For more information about the process generally or for information about obtaining Mr. Schwartz's services as a mediator in a pending dispute, please visit the Mediation page on this site.

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Kenneth B. Schwartz, P.A., serves clients primarily in Boca Raton, in Palm Beach County, as well as in Delray Beach, Boynton Beach, Lake Worth, West Palm Beach, Riviera Beach, Palm Beach Gardens, Greenacres, Atlantis, Manalapan, Hypoluxo, Jupiter, Tequesta, Juno Beach, Wellington, Highland Beach, Pahokee, Belle Glade, North Palm Beach, Lake Park, Palm Springs, Lake Clarke Shores, Royal Palm Beach. The firm also serves: Broward County, including Deerfield Beach, Ft. Lauderdale, Hollywood, Davie, Coconut Creek, Coral Springs, Pompano Beach, Lighthouse Point, Hillsboro Beach, Tamarac, Wilton Manors, Lauderhill, Sunrise, Plantation, Weston, Pembroke Pines, Davie, Miramar, and Hallandale Beach; Martin County, including Stuart, Hobe Sound, Indiantown, Jensen Beach, and Palm City; and St. Lucie County, including Port St. Lucie and Ft. Pierce. Depending on circumstances, Mr. Schwartz will accept cases from other areas in the state.


For more information, please fill out our Contact Form or telephone our office directly. 

   News / Updates

March 4, 2021: Mr. Schwartz presented the "Quarterly Review of Recently Issued Appellate Opinions" on behalf of the Appellate Practice Section of the Palm Beach County Bar Association. Done through Zoom, this was his first entirely "virtual" speaking engagement. With only 1 hour to cover three months of opinions from the five DCAs and the Supreme Court, he managed to address such topics as the new "federal summary judgment" standard that will take effect in Florida May 1, 2021; fraud, in both workers' compensation and in civil litigation, apparent agency of a hospital in a medical malpractice case, and his recent appellate win in Cristin v. Everglades Correctional Institution, which dealt with the admissibility of expert witness testimony.


December 31, 2020: The First District Court of Appeal announced their ruling in Cristin v. Everglades Correctional Institution, a case Mr. Schwartz had by that time been handling for more than six years. The DCA agreed with Mr. Schwartz and ruled that both trial judges who handled the case (one retired, so another took over) committed legal error by not considering the merits of his objections to the admissibility of "expert" testimony of the insurance company's neurologist witness. This allowed the EMA to weigh in, with "presumptively correct" opinions that could be set aside only by proving by "clear and convincing evidence" that they should be. The Claimant lost at trial, due at least in part to the JCCs' erroneous rulings, which got overturned on appeal. The case is now back before one of the incorrect judges for further consideration, including the proper consideration of the Claimant's Daubert objections (which the DCA also ruled on the Cross-appeal were timely made).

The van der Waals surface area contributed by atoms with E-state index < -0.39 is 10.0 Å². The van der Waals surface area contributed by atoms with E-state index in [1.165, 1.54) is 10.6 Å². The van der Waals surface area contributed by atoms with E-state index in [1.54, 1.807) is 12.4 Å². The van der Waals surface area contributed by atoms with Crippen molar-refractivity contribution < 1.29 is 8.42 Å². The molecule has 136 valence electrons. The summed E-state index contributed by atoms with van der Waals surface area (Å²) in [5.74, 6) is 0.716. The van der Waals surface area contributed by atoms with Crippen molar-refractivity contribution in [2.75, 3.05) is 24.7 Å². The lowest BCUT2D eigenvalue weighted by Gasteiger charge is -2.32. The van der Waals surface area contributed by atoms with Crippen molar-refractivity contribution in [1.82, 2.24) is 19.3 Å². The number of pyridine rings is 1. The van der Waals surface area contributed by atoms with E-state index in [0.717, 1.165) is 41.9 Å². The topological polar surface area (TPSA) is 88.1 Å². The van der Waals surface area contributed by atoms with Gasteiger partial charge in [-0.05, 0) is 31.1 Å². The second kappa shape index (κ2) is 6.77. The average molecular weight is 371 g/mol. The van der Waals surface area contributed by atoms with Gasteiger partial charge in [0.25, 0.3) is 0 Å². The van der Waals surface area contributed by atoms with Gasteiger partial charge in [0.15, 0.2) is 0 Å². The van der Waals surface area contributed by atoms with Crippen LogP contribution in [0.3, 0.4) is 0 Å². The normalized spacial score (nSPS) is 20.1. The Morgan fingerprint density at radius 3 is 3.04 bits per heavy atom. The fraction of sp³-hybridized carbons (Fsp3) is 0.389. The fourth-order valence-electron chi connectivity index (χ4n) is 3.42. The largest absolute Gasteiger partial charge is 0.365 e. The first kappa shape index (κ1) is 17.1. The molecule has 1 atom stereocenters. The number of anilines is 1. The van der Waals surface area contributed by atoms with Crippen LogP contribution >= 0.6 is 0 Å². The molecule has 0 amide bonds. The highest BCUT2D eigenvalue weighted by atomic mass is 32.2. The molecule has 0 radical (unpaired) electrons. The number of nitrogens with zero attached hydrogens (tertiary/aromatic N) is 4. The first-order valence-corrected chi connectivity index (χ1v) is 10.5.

December 30, 2020: In a case where Mr. Schwartz represents the Employer, he was forced to go to trial to defend against a claim that his client needed to provide "treatment" with a neurosurgeon, where (a) the recommending pain mgmt physician never recommended treatment but rather merely a "consultation"; where the Carrier provided the consultation that was requested with a neurosurgeon (albeit on far away) at a live visit; the neurosurgeon testified that, although he completed the consultation, he was willing to see the Claimant again either live or virtually (but she refused) to discuss the follow-up MRI (that the Carrier offered and paid for) and injections he recommended for her (that she continues to refuse). The JCC correctly found that the Employer/Carrier did what they were supposed to have done by providing the neurosurgical consultation, which was provided at a distance not unreasonable under the circumstances. Although Mr. Schwartz won the case, the other side is presently appealing the matter, which Mr. Schwartz will defend.

More news here...